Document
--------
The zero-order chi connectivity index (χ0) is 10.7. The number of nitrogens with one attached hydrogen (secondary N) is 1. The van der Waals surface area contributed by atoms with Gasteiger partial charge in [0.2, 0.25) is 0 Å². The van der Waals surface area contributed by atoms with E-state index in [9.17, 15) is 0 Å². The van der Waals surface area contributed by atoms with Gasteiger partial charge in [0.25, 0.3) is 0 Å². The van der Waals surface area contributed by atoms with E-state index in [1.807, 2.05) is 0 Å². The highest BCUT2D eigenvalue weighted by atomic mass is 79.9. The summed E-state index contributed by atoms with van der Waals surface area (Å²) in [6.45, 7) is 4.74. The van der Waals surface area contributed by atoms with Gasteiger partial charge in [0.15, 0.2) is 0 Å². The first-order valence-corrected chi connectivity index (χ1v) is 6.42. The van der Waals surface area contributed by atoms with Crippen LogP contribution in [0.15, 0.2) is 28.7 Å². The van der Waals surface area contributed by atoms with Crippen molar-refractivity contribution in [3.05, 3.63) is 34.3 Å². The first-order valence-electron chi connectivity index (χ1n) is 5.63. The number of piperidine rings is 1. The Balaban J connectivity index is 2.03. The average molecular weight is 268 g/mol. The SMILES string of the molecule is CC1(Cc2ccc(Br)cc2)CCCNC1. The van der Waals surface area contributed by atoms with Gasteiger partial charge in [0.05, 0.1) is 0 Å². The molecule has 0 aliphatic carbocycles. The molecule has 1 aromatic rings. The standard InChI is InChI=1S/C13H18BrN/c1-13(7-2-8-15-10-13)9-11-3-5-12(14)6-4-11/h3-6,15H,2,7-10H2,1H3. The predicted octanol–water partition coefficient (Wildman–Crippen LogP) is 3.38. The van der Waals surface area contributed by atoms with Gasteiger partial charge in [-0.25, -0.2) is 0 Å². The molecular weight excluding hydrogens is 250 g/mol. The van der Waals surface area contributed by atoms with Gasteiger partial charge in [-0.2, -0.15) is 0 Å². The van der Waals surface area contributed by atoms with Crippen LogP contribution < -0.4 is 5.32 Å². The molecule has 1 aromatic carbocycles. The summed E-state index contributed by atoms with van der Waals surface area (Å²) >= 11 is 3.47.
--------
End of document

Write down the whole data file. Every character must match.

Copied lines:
The zero-order chi connectivity index (χ0) is 10.7. The number of nitrogens with one attached hydrogen (secondary N) is 1. The van der Waals surface area contributed by atoms with Gasteiger partial charge in [0.2, 0.25) is 0 Å². The van der Waals surface area contributed by atoms with E-state index in [9.17, 15) is 0 Å². The van der Waals surface area contributed by atoms with Gasteiger partial charge in [0.25, 0.3) is 0 Å². The van der Waals surface area contributed by atoms with E-state index in [1.807, 2.05) is 0 Å². The highest BCUT2D eigenvalue weighted by atomic mass is 79.9. The summed E-state index contributed by atoms with van der Waals surface area (Å²) in [6.45, 7) is 4.74. The van der Waals surface area contributed by atoms with Gasteiger partial charge in [0.15, 0.2) is 0 Å². The first-order valence-corrected chi connectivity index (χ1v) is 6.42. The van der Waals surface area contributed by atoms with Crippen LogP contribution in [0.15, 0.2) is 28.7 Å². The van der Waals surface area contributed by atoms with Crippen molar-refractivity contribution in [3.05, 3.63) is 34.3 Å². The first-order valence-electron chi connectivity index (χ1n) is 5.63. The number of piperidine rings is 1. The Balaban J connectivity index is 2.03. The average molecular weight is 268 g/mol. The SMILES string of the molecule is CC1(Cc2ccc(Br)cc2)CCCNC1. The van der Waals surface area contributed by atoms with Gasteiger partial charge in [0.05, 0.1) is 0 Å². The molecule has 0 aliphatic carbocycles. The molecule has 1 aromatic rings. The standard InChI is InChI=1S/C13H18BrN/c1-13(7-2-8-15-10-13)9-11-3-5-12(14)6-4-11/h3-6,15H,2,7-10H2,1H3. The predicted octanol–water partition coefficient (Wildman–Crippen LogP) is 3.38. The van der Waals surface area contributed by atoms with Gasteiger partial charge in [-0.25, -0.2) is 0 Å². The molecular weight excluding hydrogens is 250 g/mol. The van der Waals surface area contributed by atoms with Gasteiger partial charge in [-0.2, -0.15) is 0 Å². The van der Waals surface area contributed by atoms with Crippen LogP contribution < -0.4 is 5.32 Å². The molecule has 1 aromatic carbocycles. The summed E-state index contributed by atoms with van der Waals surface area (Å²) >= 11 is 3.47.